AS OF SEPTEMBER 1, 14 nonfatal cases of human plague had been reported in the United States during 1988. Ten cases were in males, and patients' ages ranged from 8 to 82 years. Each resulted from exposure to sources of wild rodent plague in the western United States: four cases were acquired in Colorado, six in New Mexico, two in California, and one each in Arizona and Texas.
Some of the cases presented interesting epidemiologic and/or clinical features:
Case 3. Illness in a 12-year-old Zuni Indian boy was diagnosed promptly as plague and treated with oral tetracycline and intravenous gentamicin. He appeared to recover until the sixth day after onset, when he had headaches and recurrence of fever. Physical examination revealed spinal rigidity, and plague meningitis was diagnosed. The boy then was given chloramphenicol and has recovered.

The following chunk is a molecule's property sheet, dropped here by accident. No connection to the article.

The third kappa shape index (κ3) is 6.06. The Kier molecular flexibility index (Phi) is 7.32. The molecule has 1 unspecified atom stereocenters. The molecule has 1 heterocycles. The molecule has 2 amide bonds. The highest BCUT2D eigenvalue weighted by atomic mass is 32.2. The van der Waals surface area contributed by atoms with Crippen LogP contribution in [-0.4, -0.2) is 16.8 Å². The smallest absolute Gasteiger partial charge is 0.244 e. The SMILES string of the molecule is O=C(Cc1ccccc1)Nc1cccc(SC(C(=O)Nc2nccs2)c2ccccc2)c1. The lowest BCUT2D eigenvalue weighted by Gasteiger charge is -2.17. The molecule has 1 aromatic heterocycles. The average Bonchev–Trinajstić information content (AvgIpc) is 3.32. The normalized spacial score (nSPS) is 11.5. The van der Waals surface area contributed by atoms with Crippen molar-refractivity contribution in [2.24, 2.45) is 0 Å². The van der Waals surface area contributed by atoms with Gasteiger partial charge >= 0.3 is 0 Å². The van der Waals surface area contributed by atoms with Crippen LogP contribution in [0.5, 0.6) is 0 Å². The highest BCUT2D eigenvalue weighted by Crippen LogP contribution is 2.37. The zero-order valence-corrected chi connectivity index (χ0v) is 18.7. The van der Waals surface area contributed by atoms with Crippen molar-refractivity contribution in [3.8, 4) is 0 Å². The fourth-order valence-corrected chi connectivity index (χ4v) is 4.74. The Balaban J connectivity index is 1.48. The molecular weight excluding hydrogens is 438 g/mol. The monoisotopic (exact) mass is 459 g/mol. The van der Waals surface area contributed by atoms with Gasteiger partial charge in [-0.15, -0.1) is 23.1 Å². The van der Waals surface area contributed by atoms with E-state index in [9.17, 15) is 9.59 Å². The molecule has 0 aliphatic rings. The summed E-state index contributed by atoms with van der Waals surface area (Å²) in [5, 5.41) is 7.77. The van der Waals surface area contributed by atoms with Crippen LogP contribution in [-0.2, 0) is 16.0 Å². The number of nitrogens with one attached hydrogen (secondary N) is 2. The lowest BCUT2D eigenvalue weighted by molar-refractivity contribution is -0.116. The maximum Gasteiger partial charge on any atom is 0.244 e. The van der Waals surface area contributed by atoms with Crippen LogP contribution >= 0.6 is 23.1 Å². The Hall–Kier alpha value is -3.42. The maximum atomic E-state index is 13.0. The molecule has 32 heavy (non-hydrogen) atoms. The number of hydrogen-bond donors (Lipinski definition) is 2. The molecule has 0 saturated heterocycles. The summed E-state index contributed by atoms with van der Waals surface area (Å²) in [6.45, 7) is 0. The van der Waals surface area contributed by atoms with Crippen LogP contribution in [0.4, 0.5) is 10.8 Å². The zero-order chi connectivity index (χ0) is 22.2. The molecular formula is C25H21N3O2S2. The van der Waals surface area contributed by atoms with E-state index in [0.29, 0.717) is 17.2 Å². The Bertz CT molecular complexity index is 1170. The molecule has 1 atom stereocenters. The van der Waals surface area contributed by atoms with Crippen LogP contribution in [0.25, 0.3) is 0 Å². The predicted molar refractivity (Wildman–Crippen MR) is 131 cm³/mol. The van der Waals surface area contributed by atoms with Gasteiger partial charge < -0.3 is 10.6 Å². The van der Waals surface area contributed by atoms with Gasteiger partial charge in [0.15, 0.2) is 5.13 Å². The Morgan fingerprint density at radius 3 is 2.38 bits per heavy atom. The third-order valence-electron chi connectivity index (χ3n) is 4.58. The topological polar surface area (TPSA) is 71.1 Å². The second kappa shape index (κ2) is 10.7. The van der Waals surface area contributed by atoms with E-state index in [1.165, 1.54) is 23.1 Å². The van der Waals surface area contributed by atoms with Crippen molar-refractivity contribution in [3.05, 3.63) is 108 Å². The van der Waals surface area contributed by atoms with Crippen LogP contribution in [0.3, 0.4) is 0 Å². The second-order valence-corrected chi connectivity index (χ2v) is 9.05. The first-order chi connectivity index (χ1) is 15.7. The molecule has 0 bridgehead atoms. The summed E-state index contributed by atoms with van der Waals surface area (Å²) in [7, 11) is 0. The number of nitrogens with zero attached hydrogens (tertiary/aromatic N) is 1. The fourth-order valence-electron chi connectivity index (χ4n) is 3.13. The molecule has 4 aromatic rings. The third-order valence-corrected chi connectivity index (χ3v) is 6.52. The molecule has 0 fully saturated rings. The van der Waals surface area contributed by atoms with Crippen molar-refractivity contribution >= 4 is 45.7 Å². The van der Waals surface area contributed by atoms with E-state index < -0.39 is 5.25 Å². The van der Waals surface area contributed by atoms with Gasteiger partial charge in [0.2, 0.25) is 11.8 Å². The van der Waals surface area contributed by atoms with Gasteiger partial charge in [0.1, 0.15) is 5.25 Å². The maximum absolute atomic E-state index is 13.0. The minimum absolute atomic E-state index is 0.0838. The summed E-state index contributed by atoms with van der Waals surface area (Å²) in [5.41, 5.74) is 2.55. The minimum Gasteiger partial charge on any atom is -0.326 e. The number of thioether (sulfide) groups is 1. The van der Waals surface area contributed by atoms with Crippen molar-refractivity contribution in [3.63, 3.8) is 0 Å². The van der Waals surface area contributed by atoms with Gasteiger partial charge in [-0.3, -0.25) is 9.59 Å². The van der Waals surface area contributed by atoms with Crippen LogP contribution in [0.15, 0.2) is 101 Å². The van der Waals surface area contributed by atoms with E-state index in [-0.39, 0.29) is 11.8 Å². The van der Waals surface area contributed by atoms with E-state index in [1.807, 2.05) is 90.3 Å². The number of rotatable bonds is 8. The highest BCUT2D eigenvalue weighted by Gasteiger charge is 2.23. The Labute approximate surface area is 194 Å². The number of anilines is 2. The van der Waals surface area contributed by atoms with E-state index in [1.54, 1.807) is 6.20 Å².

Case 7. A 19-year-old male Army recruit had received 0.1 mL Plague Vaccine,